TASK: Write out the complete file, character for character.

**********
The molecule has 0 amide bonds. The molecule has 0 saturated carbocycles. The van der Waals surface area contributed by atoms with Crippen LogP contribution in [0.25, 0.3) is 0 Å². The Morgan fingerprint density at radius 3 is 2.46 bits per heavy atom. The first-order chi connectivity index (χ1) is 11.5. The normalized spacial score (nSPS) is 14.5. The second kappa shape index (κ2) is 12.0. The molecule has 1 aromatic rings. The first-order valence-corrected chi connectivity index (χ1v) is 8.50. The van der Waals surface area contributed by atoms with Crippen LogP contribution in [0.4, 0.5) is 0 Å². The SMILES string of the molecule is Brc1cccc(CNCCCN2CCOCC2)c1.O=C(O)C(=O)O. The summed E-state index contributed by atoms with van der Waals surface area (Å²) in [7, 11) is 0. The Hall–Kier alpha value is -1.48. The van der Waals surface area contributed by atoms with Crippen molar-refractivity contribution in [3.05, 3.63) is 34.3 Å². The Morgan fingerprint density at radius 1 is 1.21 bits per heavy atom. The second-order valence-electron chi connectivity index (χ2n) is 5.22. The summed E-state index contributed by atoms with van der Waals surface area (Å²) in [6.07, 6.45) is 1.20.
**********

The molecule has 0 amide bonds. The molecule has 0 saturated carbocycles. The van der Waals surface area contributed by atoms with Crippen LogP contribution in [0.25, 0.3) is 0 Å². The Morgan fingerprint density at radius 3 is 2.46 bits per heavy atom. The first-order chi connectivity index (χ1) is 11.5. The normalized spacial score (nSPS) is 14.5. The second kappa shape index (κ2) is 12.0. The molecule has 1 aromatic rings. The first-order valence-corrected chi connectivity index (χ1v) is 8.50. The van der Waals surface area contributed by atoms with Crippen LogP contribution in [0.4, 0.5) is 0 Å². The SMILES string of the molecule is Brc1cccc(CNCCCN2CCOCC2)c1.O=C(O)C(=O)O. The summed E-state index contributed by atoms with van der Waals surface area (Å²) in [7, 11) is 0. The Hall–Kier alpha value is -1.48. The van der Waals surface area contributed by atoms with Crippen molar-refractivity contribution in [3.05, 3.63) is 34.3 Å². The Morgan fingerprint density at radius 1 is 1.21 bits per heavy atom. The second-order valence-electron chi connectivity index (χ2n) is 5.22. The summed E-state index contributed by atoms with van der Waals surface area (Å²) in [6.07, 6.45) is 1.20.